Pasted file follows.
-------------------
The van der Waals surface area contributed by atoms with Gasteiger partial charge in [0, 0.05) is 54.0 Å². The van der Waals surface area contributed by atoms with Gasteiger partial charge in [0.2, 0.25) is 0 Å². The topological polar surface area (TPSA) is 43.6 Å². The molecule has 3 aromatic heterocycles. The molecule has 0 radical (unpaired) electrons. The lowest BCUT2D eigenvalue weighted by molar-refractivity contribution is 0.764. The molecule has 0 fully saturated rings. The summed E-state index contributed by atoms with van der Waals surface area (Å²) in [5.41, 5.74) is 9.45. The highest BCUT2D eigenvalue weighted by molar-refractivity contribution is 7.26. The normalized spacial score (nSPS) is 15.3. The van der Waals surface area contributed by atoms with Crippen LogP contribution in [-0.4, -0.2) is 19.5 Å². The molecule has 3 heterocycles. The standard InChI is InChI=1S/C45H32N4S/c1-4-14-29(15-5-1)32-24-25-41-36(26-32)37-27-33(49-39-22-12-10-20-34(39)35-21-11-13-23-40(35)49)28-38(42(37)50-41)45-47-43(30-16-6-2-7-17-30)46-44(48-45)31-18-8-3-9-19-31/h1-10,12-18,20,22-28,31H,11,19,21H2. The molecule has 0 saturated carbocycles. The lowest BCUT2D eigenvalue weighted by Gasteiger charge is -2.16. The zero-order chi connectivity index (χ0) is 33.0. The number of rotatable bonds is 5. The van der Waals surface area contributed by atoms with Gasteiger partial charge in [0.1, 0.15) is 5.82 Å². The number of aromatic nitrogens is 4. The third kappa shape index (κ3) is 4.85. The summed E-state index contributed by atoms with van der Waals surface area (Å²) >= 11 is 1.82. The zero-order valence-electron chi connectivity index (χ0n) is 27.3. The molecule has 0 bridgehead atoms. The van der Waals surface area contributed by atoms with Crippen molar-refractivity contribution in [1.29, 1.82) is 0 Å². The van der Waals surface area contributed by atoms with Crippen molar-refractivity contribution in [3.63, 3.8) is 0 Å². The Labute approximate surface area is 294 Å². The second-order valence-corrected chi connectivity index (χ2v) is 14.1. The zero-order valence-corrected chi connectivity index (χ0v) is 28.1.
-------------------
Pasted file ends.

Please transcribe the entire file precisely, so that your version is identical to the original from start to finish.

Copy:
The van der Waals surface area contributed by atoms with Gasteiger partial charge in [0, 0.05) is 54.0 Å². The van der Waals surface area contributed by atoms with Gasteiger partial charge in [0.2, 0.25) is 0 Å². The topological polar surface area (TPSA) is 43.6 Å². The molecule has 3 aromatic heterocycles. The molecule has 0 radical (unpaired) electrons. The lowest BCUT2D eigenvalue weighted by molar-refractivity contribution is 0.764. The molecule has 0 fully saturated rings. The summed E-state index contributed by atoms with van der Waals surface area (Å²) in [5.41, 5.74) is 9.45. The highest BCUT2D eigenvalue weighted by molar-refractivity contribution is 7.26. The normalized spacial score (nSPS) is 15.3. The van der Waals surface area contributed by atoms with Crippen LogP contribution in [-0.4, -0.2) is 19.5 Å². The molecule has 3 heterocycles. The standard InChI is InChI=1S/C45H32N4S/c1-4-14-29(15-5-1)32-24-25-41-36(26-32)37-27-33(49-39-22-12-10-20-34(39)35-21-11-13-23-40(35)49)28-38(42(37)50-41)45-47-43(30-16-6-2-7-17-30)46-44(48-45)31-18-8-3-9-19-31/h1-10,12-18,20,22-28,31H,11,19,21H2. The molecule has 0 saturated carbocycles. The lowest BCUT2D eigenvalue weighted by Gasteiger charge is -2.16. The zero-order chi connectivity index (χ0) is 33.0. The number of rotatable bonds is 5. The van der Waals surface area contributed by atoms with Gasteiger partial charge in [0.1, 0.15) is 5.82 Å². The number of aromatic nitrogens is 4. The third kappa shape index (κ3) is 4.85. The summed E-state index contributed by atoms with van der Waals surface area (Å²) >= 11 is 1.82. The zero-order valence-electron chi connectivity index (χ0n) is 27.3. The molecule has 0 bridgehead atoms. The van der Waals surface area contributed by atoms with Crippen molar-refractivity contribution in [1.29, 1.82) is 0 Å². The van der Waals surface area contributed by atoms with Crippen molar-refractivity contribution in [3.63, 3.8) is 0 Å². The Labute approximate surface area is 294 Å². The second-order valence-corrected chi connectivity index (χ2v) is 14.1. The zero-order valence-corrected chi connectivity index (χ0v) is 28.1.